Zika Virus Could Bring on a Rare Neurological Disorder
There's more bad news about Zika, and it can affect anyone living in or visiting areas where the virus is ongoing.
There’s more bad news about Zika, and it can affect anyone living in or visiting areas where the virus is ongoing.
There are still a lot of unanswered questions about Zika. Emphasis has been put on protecting pregnant women from the virus due to strong evidence linking it to microcephaly, a congenital condition associated with incomplete brain development; but even that relationship has not been confirmed. A recent spike in individuals diagnosed with Guillain-Barré syndrome (GBS) in infected areas has lead officials to warn of a potential connection.
GBS is a neurological disorder in which the body’s immune system attacks itself and nerves. Symptoms can last from a few weeks and potentially cause long-term damage, but most people fully recover in a couple of weeks. For those who don’t fully recover, nerve damage can lead to paralysis and, in rare cases, even death. Only one in five people who get bitten by a Zika-infected mosquito actually get infected themselves, so the chance of developing this disorder is very rare. However, it shows that Zika is a hazard to the general public and not just pregnant women.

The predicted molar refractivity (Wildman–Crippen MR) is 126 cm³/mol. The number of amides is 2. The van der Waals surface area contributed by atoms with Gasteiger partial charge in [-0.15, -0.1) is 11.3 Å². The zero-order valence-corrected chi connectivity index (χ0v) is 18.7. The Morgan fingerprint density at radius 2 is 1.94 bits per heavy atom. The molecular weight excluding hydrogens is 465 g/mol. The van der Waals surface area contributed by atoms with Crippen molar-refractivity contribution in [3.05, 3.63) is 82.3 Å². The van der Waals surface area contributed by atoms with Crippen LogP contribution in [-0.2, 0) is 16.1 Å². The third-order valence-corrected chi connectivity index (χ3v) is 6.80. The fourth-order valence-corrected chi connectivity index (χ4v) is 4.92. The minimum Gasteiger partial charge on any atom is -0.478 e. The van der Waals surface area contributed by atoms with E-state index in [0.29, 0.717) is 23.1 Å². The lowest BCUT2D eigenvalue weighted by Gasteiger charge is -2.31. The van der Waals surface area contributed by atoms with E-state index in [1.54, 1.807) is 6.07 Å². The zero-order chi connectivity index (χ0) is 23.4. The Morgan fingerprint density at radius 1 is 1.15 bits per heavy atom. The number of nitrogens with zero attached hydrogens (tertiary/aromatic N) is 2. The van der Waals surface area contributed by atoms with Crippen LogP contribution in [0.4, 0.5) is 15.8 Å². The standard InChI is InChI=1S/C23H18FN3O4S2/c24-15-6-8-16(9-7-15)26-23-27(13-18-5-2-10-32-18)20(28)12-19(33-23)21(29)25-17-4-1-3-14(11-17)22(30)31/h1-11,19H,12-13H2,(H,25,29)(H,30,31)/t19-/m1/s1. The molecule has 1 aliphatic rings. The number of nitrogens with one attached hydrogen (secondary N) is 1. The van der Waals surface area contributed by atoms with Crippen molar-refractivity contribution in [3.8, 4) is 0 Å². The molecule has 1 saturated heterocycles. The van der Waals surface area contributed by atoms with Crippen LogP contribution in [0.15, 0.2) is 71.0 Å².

“In 2015, a 19% increase in GBS cases were reported in comparison to the previous year,” said a Zika situation report from the World Health Organization (WHO).
Incidences of GBS are on the rise in five of the 30 countries and regions with ongoing local Zika transmission: Brazil, Colombia, El Salvador, Suriname, and Venezuela. During the 2013 — 2014 Zika outbreak, there was an increase in GBS cases in French Polynesia.
It’s unknown what exactly triggers GBS, but it can develop from a viral or bacterial infection or after surgery. There is no cure for GBS, but therapies — such as plasma exchange, high-dose immunoglobulin therapy, and steroid hormones – can lessen its severity. Researchers continue to study the cause and course of the neurological condition.
Now that Zika has been tied to another serious complication, mosquito control is even more important than ever.
“Prevention measures have become critical. There are concerns that the Zika virus may spread globally to environments where mosquitos can live and breed,” the WHO report said.